Monthly Archive for March, 2013

Eastern Connector Back on the Table

The Metropolitan Planning Organization wants to re-study the possibility of an “eastern connector,” Sean Tubbs reports for Charlottesville Tomorrow. As the planned western bypass will route traffic around the city to the west, the idea is to have a corresponding road routing traffic around the city to the east. Of course, the bypass already does both of these things, so this would be another bypass bypass. The idea is basically to connect these two points:

Map with markers at Rio/29 and Pantops

If this seems familiar, it’s because we’ve already gone through this. At a 2007 public hearing, the public overwhelmingly opposed it. Then, in 2008, $500,000 in studies found that every possible road alignment was either ineffective or impossible. So later that year, both the BOS and City Council shelved the matter, and in 2011 the BOS finally eliminated it from their plans entirely. Without carving an entirely new road through a densely settled, suburban portion of the county, studies found that the only remaining options wouldn’t actually save anybody any time. Starting it farther north would be plowing through Forest Lakes, ending it farther east would go through Keswick estates.

So what’s changed? Well, nothing, except that there’s a $250,000 federal grant that the MPO figures they could get to study the ecological impact of an impossible or ineffective new road. Supervisors Rodney Thomas and Duane Snow say that they’d want the road to bypass Pantops entirely, since that’s become such a tangle, but doing that would involve going either over or through the Southwest Mountains, a feat on the scale of Claudius Crozet’s famous tunnel through the Blue Ridge, with the added twist of having to then run the road straight through some of the most valuable estates in Virginia. More than a century ago, there was a road crossing the Southwest Mountains at Hammocks Gap, as a part of the route to the Rivanna River from Milton but that was abandoned in favor of less arduously steep routes to the north (now Route 33 in Orange) and to the south (now 250 over Pantops).

And the cycle begins again.

Bypass Design to Be Much Slower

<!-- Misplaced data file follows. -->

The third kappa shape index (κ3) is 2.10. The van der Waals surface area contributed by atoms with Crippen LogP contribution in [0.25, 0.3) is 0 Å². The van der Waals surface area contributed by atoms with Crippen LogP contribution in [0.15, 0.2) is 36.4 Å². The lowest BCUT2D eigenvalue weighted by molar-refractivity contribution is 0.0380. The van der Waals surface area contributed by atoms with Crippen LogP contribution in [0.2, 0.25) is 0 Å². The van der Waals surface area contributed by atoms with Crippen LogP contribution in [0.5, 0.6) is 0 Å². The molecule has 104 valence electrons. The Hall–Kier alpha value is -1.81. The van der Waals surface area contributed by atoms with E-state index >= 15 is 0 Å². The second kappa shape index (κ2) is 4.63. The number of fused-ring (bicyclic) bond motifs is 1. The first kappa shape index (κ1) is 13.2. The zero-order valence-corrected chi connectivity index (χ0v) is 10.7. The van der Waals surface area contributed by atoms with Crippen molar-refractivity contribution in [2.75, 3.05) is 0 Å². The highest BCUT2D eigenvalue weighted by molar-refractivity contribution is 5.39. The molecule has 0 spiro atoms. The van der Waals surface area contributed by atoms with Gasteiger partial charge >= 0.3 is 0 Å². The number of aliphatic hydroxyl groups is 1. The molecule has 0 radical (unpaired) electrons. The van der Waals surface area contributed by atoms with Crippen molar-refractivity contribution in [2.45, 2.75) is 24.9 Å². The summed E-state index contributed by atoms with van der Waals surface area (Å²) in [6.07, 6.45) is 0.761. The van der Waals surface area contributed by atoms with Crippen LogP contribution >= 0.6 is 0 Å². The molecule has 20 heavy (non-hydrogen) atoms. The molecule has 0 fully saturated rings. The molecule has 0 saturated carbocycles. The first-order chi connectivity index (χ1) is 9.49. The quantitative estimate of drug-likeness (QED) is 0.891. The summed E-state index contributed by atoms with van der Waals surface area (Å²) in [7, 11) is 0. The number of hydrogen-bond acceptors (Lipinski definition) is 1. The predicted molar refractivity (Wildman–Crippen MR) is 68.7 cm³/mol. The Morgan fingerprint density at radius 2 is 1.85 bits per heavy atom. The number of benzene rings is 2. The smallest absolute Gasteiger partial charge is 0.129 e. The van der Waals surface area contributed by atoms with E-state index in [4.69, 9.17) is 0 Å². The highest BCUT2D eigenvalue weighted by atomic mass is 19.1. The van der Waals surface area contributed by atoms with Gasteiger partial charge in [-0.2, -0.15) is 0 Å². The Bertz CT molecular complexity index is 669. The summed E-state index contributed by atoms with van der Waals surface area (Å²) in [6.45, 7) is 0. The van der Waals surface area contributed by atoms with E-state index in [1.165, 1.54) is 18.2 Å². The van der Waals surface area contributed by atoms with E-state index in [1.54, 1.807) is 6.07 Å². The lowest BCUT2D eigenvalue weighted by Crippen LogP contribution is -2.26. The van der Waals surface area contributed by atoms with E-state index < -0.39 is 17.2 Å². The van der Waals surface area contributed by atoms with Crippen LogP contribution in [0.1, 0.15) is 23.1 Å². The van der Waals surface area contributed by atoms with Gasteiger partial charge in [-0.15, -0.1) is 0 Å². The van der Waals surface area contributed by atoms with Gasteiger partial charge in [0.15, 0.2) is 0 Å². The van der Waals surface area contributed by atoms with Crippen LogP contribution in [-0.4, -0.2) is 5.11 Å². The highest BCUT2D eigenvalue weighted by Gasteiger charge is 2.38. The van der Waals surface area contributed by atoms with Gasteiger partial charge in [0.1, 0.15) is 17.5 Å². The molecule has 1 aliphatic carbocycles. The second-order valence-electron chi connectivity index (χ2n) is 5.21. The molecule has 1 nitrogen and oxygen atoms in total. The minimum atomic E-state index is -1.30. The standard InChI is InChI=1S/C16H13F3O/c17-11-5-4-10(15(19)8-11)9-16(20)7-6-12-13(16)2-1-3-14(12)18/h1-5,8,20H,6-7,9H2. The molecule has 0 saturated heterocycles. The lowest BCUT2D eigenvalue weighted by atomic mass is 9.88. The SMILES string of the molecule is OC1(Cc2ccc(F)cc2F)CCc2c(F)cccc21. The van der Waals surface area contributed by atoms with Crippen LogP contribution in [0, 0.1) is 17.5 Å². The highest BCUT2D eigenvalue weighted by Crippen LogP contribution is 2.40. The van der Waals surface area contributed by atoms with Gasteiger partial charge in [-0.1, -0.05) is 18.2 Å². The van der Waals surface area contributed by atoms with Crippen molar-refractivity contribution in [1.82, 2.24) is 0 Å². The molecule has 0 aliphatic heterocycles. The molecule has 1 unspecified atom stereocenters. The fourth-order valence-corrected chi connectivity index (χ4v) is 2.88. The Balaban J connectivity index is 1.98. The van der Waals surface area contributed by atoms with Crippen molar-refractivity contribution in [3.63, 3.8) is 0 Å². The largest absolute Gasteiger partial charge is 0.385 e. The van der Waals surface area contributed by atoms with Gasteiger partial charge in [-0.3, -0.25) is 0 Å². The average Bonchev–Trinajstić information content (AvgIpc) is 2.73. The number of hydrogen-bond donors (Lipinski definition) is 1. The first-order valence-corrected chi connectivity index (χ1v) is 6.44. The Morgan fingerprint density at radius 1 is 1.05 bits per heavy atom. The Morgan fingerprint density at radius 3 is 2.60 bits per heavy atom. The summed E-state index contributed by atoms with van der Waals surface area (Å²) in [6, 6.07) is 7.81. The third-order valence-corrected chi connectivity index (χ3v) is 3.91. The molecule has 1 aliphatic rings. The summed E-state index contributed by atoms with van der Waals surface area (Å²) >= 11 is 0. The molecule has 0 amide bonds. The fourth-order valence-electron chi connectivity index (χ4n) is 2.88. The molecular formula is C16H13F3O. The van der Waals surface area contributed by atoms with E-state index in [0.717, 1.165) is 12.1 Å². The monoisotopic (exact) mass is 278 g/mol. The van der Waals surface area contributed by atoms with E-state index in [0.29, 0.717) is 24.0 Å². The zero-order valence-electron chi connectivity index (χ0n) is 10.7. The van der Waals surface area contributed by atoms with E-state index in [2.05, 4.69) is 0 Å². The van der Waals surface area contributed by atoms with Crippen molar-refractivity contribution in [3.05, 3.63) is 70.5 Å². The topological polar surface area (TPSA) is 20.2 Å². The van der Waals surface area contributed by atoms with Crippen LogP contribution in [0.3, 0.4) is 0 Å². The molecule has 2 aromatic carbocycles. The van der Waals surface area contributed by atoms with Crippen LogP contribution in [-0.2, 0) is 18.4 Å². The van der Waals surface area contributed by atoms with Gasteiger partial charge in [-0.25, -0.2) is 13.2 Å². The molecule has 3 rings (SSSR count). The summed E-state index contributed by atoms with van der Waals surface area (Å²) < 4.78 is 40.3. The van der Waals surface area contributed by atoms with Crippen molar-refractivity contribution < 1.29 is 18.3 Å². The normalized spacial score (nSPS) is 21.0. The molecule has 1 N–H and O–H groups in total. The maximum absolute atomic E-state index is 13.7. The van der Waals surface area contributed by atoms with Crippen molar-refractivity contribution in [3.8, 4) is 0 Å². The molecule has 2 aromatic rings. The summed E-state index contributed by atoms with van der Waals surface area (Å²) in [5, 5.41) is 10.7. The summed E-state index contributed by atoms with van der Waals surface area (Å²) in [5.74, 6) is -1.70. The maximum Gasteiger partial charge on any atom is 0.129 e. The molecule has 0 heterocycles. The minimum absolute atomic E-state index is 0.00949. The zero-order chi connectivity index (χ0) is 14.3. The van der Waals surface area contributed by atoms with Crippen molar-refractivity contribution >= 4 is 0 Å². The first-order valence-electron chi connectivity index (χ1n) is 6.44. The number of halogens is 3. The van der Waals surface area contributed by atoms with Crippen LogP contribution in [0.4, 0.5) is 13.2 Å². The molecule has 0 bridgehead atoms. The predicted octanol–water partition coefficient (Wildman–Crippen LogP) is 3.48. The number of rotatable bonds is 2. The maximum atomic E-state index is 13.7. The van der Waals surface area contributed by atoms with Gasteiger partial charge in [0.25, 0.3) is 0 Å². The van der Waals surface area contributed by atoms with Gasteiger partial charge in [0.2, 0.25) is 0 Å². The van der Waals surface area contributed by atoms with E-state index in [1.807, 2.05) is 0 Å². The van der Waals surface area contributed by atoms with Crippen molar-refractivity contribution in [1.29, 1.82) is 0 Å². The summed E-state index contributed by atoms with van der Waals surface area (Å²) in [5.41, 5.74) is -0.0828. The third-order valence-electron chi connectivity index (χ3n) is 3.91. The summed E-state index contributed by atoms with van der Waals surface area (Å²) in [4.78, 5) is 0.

An internal VDOT report finds that the design of the Western Bypass, as accepted in the form of the lowest bid for the project, requires an average of nearly three minutes to clear the southern interchange. As Sean Tubbs explains for Charlottesville Tomorrow, entering the bypass bypass from the south, on Old Ivy Road, involves intersections and traffic lights, rather than a standard flyover entrance ramp, a decision apparently made to save money. Although that saves tens of millions of dollars, it also adds 1:48 to the average trip. Some years ago VDOT found that the road would only save an average of something like 90 seconds over the existing route; adding 108 seconds to that would appear to negate its benefits. (If any total time-saved numbers have been calculated for the planned design, over the existing 29->bypass->29 route, I’m not aware of them.)

Since this is the obvious route for traffic leaving big events at Scott Stadium and the John Paul Jones arena, that means big delays and long lines to get onto the road. Adding to the difficulties, part of how the ostensible cost of this project was shaved down to $136M is that, accelerating away from that light, vehicles will be going up a 11.4% grade. It’s difficult to overstate how steep that is. The steepest highways in the country include I-70 in Colorado when crossing the Rockies (8%), and I-17 out of Phoenix (7%). US-64 in Tennessee used to get up to 8% when going over Monteagle Mountain, but that was too dangerous, and has since been reengineered to be less steep. So trucks pulling away from that light are going to take a very, very long time to get up to speed. These two factors probably do a lot to explain the extra 1:48 that this intersection-based entrance ramp will result in.



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